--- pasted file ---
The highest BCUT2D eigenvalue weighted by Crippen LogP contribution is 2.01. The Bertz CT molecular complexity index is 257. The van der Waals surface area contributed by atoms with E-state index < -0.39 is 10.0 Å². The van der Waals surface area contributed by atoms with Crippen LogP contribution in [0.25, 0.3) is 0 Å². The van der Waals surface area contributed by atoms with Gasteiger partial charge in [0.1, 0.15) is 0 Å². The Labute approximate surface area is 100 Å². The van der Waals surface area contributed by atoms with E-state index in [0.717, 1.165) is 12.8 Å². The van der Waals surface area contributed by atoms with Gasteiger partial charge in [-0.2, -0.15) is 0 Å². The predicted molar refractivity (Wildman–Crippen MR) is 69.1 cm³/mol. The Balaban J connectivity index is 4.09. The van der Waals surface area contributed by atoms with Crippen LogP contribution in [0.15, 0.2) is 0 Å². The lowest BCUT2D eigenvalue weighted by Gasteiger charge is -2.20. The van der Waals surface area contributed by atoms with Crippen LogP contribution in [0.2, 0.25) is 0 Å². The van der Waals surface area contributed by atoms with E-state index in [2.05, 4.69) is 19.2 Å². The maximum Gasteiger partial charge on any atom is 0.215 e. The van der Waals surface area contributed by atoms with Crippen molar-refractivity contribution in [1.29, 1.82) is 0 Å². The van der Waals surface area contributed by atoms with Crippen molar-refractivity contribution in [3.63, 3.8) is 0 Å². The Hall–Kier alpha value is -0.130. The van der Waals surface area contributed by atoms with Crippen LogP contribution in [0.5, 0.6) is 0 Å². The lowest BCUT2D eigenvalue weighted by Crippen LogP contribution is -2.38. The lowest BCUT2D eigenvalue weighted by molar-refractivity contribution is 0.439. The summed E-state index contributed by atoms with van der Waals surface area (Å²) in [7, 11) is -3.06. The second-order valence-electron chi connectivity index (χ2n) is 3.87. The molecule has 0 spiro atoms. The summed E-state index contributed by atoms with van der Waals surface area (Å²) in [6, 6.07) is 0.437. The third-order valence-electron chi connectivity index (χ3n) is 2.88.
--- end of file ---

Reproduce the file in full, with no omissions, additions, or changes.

The highest BCUT2D eigenvalue weighted by Crippen LogP contribution is 2.01. The Bertz CT molecular complexity index is 257. The van der Waals surface area contributed by atoms with E-state index < -0.39 is 10.0 Å². The van der Waals surface area contributed by atoms with Crippen LogP contribution in [0.25, 0.3) is 0 Å². The van der Waals surface area contributed by atoms with Gasteiger partial charge in [0.1, 0.15) is 0 Å². The Labute approximate surface area is 100 Å². The van der Waals surface area contributed by atoms with E-state index in [0.717, 1.165) is 12.8 Å². The van der Waals surface area contributed by atoms with Gasteiger partial charge in [-0.2, -0.15) is 0 Å². The predicted molar refractivity (Wildman–Crippen MR) is 69.1 cm³/mol. The Balaban J connectivity index is 4.09. The van der Waals surface area contributed by atoms with Crippen LogP contribution in [0.15, 0.2) is 0 Å². The lowest BCUT2D eigenvalue weighted by Gasteiger charge is -2.20. The van der Waals surface area contributed by atoms with Crippen LogP contribution in [0.2, 0.25) is 0 Å². The van der Waals surface area contributed by atoms with E-state index in [2.05, 4.69) is 19.2 Å². The maximum Gasteiger partial charge on any atom is 0.215 e. The van der Waals surface area contributed by atoms with Crippen molar-refractivity contribution in [1.29, 1.82) is 0 Å². The van der Waals surface area contributed by atoms with Crippen molar-refractivity contribution in [3.63, 3.8) is 0 Å². The Hall–Kier alpha value is -0.130. The van der Waals surface area contributed by atoms with Crippen LogP contribution in [0.5, 0.6) is 0 Å². The lowest BCUT2D eigenvalue weighted by Crippen LogP contribution is -2.38. The lowest BCUT2D eigenvalue weighted by molar-refractivity contribution is 0.439. The summed E-state index contributed by atoms with van der Waals surface area (Å²) in [7, 11) is -3.06. The second-order valence-electron chi connectivity index (χ2n) is 3.87. The molecule has 0 spiro atoms. The summed E-state index contributed by atoms with van der Waals surface area (Å²) in [6, 6.07) is 0.437. The third-order valence-electron chi connectivity index (χ3n) is 2.88.